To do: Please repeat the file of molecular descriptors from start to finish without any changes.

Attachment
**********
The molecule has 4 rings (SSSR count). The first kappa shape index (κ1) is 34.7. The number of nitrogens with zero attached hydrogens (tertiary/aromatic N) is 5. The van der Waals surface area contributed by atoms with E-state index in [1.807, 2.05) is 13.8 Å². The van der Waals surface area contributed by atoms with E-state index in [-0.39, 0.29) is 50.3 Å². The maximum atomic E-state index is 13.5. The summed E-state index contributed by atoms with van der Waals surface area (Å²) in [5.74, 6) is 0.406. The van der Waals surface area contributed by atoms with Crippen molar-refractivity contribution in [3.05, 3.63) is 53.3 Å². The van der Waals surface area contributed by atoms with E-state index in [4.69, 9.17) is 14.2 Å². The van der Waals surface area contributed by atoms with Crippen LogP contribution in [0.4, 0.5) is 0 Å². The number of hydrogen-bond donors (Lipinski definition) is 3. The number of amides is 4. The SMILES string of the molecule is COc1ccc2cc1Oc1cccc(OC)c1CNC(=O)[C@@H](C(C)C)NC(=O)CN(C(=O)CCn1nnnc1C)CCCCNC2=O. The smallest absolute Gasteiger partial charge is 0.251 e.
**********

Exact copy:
The molecule has 4 rings (SSSR count). The first kappa shape index (κ1) is 34.7. The number of nitrogens with zero attached hydrogens (tertiary/aromatic N) is 5. The van der Waals surface area contributed by atoms with E-state index in [1.807, 2.05) is 13.8 Å². The van der Waals surface area contributed by atoms with E-state index in [-0.39, 0.29) is 50.3 Å². The maximum atomic E-state index is 13.5. The summed E-state index contributed by atoms with van der Waals surface area (Å²) in [5.74, 6) is 0.406. The van der Waals surface area contributed by atoms with Crippen molar-refractivity contribution in [3.05, 3.63) is 53.3 Å². The van der Waals surface area contributed by atoms with E-state index in [4.69, 9.17) is 14.2 Å². The van der Waals surface area contributed by atoms with Crippen LogP contribution in [0.4, 0.5) is 0 Å². The number of hydrogen-bond donors (Lipinski definition) is 3. The number of amides is 4. The SMILES string of the molecule is COc1ccc2cc1Oc1cccc(OC)c1CNC(=O)[C@@H](C(C)C)NC(=O)CN(C(=O)CCn1nnnc1C)CCCCNC2=O. The smallest absolute Gasteiger partial charge is 0.251 e.